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McLaren MP4-12C Spider

McLaren to open NZ supercar outlet

on August 31 2013 | in Industry news, Latest news | by | with Comments Off

McLaren, one of the most famous names in the motoring world, will soon open its sole New Zealand dealership in Auckland, selling road-going supercars.

The outlet comes almost 50 years to the month in 1963 when Auckland-born race driver and engineer Bruce McLaren founded the Formula One construction company.

The all-new operation will also be the 50th McLaren dealership in the world since McLaren Automotive, the road-going arm of the company based outside of London, unveiled supercars the F1 in 1998 and the MP4-12C in 2011.

Jan McLaren, who runs the Auckland-based McLaren Trust dedicated to her late brother’s memory, said from a motorsport get-together in Holland: “It (the dealership) is so exciting, especially as it’s the 50th anniversary year.”

Motor industry identity Sir Colin Giltrap’s company, the multi-brand Giltrap Group, has the McLaren franchise for New Zealand. Sir Colin wasn’t available for comment.

International distributor Sime Derby reportedly chased the NZ rights, but those in the industry say Sir Colin’s case was helped by his long-time involvement with the McLaren Trust.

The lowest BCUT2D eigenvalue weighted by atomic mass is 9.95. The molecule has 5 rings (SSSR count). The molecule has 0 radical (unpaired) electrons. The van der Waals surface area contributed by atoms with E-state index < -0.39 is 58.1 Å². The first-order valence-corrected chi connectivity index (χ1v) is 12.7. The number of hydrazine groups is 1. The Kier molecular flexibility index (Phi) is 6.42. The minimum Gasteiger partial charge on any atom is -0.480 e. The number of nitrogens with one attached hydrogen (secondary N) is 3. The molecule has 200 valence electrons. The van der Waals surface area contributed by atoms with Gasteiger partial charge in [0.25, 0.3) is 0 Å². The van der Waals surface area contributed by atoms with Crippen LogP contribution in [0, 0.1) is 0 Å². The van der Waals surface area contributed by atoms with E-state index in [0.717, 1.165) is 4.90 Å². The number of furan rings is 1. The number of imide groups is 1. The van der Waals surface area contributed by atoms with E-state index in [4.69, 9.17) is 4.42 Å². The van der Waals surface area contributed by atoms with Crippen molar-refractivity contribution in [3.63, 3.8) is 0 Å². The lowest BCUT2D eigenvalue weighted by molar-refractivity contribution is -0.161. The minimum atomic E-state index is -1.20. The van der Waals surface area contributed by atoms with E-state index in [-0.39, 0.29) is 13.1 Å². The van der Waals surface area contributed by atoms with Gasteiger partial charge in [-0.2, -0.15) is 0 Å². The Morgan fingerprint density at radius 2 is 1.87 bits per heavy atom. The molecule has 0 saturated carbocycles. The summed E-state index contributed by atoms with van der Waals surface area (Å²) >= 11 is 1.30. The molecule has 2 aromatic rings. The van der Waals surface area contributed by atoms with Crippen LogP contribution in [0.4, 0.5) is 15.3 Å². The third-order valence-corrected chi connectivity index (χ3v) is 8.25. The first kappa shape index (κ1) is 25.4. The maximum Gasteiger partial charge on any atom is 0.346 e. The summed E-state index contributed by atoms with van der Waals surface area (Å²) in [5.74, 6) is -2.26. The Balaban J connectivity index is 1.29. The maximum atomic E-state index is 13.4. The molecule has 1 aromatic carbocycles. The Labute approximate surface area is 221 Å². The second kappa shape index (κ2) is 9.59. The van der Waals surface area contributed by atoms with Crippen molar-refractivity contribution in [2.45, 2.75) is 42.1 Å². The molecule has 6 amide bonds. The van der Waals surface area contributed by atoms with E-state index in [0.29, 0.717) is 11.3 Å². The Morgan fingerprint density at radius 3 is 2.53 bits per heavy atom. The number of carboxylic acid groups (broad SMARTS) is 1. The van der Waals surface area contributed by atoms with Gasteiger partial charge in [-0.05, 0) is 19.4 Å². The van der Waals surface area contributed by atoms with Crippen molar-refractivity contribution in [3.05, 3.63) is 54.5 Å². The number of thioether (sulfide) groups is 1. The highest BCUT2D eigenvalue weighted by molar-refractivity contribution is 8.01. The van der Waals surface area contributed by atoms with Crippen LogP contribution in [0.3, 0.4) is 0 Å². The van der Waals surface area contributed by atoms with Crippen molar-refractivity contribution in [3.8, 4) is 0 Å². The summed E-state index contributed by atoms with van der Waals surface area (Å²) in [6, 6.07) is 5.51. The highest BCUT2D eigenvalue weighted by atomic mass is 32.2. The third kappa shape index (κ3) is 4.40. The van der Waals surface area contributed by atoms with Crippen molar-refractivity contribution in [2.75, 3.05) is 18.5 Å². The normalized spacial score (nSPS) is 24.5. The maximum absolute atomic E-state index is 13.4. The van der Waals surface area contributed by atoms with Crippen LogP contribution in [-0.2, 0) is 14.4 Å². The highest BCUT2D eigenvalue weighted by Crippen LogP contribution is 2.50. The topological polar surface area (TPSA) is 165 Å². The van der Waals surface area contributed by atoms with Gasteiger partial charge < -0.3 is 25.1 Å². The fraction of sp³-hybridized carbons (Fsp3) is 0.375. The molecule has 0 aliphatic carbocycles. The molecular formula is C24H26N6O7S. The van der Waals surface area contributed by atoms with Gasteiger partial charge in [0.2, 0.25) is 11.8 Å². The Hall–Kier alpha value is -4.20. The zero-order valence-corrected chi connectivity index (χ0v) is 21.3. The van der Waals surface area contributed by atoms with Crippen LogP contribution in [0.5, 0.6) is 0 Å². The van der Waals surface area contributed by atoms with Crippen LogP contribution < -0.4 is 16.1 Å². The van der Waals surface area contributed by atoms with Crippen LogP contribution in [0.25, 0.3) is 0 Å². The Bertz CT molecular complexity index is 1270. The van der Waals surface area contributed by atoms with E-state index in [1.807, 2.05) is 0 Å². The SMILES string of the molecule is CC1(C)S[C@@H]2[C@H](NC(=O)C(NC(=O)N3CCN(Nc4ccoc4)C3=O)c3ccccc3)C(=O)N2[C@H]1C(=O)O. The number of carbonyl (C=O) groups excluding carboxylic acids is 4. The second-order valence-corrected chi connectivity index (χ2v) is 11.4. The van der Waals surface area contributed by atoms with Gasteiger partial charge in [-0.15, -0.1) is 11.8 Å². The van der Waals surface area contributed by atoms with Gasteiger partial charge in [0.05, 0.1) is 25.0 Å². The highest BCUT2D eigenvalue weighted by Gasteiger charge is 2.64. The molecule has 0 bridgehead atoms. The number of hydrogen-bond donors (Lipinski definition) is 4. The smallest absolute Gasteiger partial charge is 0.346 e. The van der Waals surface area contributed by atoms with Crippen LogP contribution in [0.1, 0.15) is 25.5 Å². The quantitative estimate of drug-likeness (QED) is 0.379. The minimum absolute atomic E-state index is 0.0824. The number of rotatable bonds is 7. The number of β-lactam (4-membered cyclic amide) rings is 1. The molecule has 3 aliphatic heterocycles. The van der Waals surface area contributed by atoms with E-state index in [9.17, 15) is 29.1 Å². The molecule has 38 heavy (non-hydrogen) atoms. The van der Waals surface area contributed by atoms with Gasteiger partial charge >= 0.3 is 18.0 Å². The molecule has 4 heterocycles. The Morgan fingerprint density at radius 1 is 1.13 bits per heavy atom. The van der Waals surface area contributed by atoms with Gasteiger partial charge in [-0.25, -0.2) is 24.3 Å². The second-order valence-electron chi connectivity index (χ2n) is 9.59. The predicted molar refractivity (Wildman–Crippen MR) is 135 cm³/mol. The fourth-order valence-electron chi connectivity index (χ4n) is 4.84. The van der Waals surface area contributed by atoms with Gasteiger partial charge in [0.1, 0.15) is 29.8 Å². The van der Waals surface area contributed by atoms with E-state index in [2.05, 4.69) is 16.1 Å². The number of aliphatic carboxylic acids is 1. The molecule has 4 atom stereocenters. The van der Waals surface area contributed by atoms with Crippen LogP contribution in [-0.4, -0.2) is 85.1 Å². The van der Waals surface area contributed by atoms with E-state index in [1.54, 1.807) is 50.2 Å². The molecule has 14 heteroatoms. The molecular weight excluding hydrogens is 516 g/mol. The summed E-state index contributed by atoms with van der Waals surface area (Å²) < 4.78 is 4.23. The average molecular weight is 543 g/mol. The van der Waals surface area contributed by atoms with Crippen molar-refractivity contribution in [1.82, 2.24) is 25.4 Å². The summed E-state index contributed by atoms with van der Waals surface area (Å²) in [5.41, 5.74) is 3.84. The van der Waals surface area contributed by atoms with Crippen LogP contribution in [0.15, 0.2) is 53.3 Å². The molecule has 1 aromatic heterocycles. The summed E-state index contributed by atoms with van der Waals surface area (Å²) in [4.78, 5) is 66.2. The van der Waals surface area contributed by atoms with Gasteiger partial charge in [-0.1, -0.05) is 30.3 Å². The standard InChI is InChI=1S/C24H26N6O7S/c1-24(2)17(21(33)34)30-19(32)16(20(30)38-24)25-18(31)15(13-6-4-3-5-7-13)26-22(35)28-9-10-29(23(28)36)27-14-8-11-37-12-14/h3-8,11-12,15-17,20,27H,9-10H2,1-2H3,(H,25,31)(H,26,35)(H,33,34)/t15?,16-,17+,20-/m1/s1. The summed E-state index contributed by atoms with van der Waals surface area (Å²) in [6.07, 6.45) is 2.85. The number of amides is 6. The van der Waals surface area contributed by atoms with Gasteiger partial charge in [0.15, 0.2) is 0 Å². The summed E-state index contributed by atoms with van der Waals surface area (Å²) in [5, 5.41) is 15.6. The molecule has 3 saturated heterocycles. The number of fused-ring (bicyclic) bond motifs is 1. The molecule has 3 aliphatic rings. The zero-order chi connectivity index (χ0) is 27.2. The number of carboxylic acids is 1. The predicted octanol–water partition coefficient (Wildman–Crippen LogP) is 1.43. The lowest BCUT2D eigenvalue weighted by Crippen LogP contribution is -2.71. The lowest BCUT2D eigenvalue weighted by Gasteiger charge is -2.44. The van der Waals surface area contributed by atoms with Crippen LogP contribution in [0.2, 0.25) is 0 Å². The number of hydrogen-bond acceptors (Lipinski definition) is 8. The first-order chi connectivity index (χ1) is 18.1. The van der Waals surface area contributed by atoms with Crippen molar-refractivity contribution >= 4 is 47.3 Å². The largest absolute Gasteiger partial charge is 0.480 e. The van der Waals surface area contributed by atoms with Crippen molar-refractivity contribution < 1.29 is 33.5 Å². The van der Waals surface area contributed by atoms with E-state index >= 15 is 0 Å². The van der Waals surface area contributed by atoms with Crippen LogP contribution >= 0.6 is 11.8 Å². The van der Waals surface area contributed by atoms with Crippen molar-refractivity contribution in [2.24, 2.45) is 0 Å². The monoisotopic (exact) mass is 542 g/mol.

Sime Derby handles McLaren in Hong Kong, Shanghai, and Kuala Lumpur. In Australia, McLaren is handled by Sydney’s Trivett group, the country’s largest prestige distributor.

The McLaren outlet will be at 19 Great North Rd, next door to luxury brand Lexus, in the inner city. Work is underway on the building for the upcoming  opening. The showroom floor will be laid with tiles from the UK carrying the McLaren logo.

On show will be the MP4-12C coupe and flop-top Spider, both built around a carbon-fibre tub and powered by a 3.8-litre twin-turbocharged V8 delivering 460kW and 600Nm to the rear wheels via a seven-speed dual-clutch transmission.

They are likely to be joined at some stage by the hybrid P1 flagship, a petrol-electric flyer based largely on the MP4-12C but delivering 673kW/900Nm.

• Bruce McLaren died in Britain in June, 1970, when he lost control of the CanAm sports racer he was testing on the Goodwood circuit. A rear section of the car fell off at high speed. The McLaren company is the most successful in Formula One and is second only to Ferrari in terms of length of involvement in the sport. It also had countless successes in CanAm racing in North America.

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